Entrepreneur.com presents a number of methods

1. The value of the business’s assets: What does the business own? What equipment? What inventory? After all, you’d have to buy all the same stuff if you were starting a teashop from scratch, so the business is worth at least the replacement cost.


The assets for Cape Town Luxury Villas is its website, software, database of direct to owner contacts for villas and its supporting systems such as AdWords and AdRoll.

For the website and software we have valued for the replacement cost, not the actual cost. The website and software actually took 4,500 hours. However we have only presented 1750 hours, a figure that will not be argued as a replacement cost by any quality web development team.

Including all of the above, Cape Town Luxury Villas SEO which sees 25% of bookings comes from Google free searches. It sees all the 500 pages on the website seen in Google searches and Cape Town’s largest property portfolio, (including all villas from CapeVillas.com and Razor databases) and lastly the ‘secret source’ the AdWords campaign. The asset replacement value of Cape Town Luxury Villas is well considered and accurately valued at R2,900,000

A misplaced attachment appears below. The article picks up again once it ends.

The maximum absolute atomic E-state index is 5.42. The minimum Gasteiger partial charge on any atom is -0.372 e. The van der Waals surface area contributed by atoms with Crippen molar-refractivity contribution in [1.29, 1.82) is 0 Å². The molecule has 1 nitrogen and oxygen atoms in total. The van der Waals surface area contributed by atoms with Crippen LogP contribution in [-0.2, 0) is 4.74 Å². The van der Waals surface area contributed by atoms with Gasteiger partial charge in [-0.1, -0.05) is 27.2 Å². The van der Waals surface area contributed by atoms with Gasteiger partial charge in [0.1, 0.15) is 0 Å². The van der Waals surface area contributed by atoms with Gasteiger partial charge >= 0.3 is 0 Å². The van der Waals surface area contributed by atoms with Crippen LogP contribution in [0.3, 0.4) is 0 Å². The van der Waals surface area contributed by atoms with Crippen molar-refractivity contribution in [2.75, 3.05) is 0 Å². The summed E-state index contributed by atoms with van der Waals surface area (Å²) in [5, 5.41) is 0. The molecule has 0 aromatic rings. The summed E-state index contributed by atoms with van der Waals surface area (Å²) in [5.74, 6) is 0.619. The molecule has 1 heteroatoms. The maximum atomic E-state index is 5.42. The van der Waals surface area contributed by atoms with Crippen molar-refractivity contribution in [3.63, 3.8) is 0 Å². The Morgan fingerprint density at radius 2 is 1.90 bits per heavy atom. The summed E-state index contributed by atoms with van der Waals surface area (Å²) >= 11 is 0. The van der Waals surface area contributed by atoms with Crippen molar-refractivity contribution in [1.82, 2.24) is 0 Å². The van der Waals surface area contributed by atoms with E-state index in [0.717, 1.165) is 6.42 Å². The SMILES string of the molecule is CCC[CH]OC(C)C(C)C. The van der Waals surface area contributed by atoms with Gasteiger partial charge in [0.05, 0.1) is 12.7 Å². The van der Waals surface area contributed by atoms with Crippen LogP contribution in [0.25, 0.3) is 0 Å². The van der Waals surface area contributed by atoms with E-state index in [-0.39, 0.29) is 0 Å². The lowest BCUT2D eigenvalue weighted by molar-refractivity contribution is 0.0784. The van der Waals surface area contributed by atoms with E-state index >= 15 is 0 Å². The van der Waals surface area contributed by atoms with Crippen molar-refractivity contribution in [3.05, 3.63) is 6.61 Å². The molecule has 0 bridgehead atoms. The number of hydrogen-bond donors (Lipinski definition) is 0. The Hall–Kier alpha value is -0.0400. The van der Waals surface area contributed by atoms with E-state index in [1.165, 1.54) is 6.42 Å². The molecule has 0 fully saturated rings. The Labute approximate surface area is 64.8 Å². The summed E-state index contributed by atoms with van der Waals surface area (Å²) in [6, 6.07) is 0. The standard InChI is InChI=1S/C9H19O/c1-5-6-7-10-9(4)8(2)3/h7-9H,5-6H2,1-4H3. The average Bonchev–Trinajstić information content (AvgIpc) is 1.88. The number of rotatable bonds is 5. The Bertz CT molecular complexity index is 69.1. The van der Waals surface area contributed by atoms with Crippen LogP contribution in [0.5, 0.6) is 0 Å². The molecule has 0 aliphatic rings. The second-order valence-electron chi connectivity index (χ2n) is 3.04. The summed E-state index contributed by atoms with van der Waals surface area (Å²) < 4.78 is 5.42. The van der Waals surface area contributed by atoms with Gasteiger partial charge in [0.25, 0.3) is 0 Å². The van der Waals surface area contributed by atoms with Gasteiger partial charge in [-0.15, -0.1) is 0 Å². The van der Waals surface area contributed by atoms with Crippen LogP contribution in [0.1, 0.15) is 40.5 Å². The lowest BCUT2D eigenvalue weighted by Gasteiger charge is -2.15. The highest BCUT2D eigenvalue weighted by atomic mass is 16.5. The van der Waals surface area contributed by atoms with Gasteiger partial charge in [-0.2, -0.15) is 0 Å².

For more information look the series of the videos at: Asset Value of the Cape Town Luxury Villas Website and Supporting Systems (This section still requires a balance sheet.)

2. Revenue is the crudest approximation of a business’s worth. If the business sells $100,000 per year, you can think of it as a $100,000 revenue stream. Often, businesses are valued at a multiple of their revenue. The multiple depends on the industry. For instance, a business might typically sell for “two times sales” or “one times sales.”